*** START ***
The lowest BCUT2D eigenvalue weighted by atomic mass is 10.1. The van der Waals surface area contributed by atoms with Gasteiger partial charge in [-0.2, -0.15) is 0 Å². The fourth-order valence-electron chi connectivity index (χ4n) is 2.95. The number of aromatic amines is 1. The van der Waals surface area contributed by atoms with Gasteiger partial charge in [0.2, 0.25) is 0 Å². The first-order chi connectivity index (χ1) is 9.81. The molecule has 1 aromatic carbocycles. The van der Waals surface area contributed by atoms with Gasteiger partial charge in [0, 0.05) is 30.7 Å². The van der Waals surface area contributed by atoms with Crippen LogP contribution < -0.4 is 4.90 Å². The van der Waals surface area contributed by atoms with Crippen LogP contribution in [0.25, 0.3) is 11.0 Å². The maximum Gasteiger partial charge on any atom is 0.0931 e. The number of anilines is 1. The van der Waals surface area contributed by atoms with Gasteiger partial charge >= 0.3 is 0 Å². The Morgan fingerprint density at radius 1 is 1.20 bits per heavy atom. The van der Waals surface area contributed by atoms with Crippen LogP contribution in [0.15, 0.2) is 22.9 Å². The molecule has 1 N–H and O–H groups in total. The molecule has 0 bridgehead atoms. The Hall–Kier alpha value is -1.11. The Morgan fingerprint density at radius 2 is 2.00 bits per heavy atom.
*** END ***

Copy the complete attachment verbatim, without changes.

The lowest BCUT2D eigenvalue weighted by atomic mass is 10.1. The van der Waals surface area contributed by atoms with Gasteiger partial charge in [-0.2, -0.15) is 0 Å². The fourth-order valence-electron chi connectivity index (χ4n) is 2.95. The number of aromatic amines is 1. The van der Waals surface area contributed by atoms with Gasteiger partial charge in [0.2, 0.25) is 0 Å². The first-order chi connectivity index (χ1) is 9.81. The molecule has 1 aromatic carbocycles. The van der Waals surface area contributed by atoms with Gasteiger partial charge in [0, 0.05) is 30.7 Å². The van der Waals surface area contributed by atoms with Crippen LogP contribution < -0.4 is 4.90 Å². The van der Waals surface area contributed by atoms with Crippen LogP contribution in [0.25, 0.3) is 11.0 Å². The maximum Gasteiger partial charge on any atom is 0.0931 e. The number of anilines is 1. The van der Waals surface area contributed by atoms with Gasteiger partial charge >= 0.3 is 0 Å². The Morgan fingerprint density at radius 1 is 1.20 bits per heavy atom. The van der Waals surface area contributed by atoms with Crippen LogP contribution in [0.15, 0.2) is 22.9 Å². The molecule has 1 N–H and O–H groups in total. The molecule has 0 bridgehead atoms. The Hall–Kier alpha value is -1.11. The Morgan fingerprint density at radius 2 is 2.00 bits per heavy atom.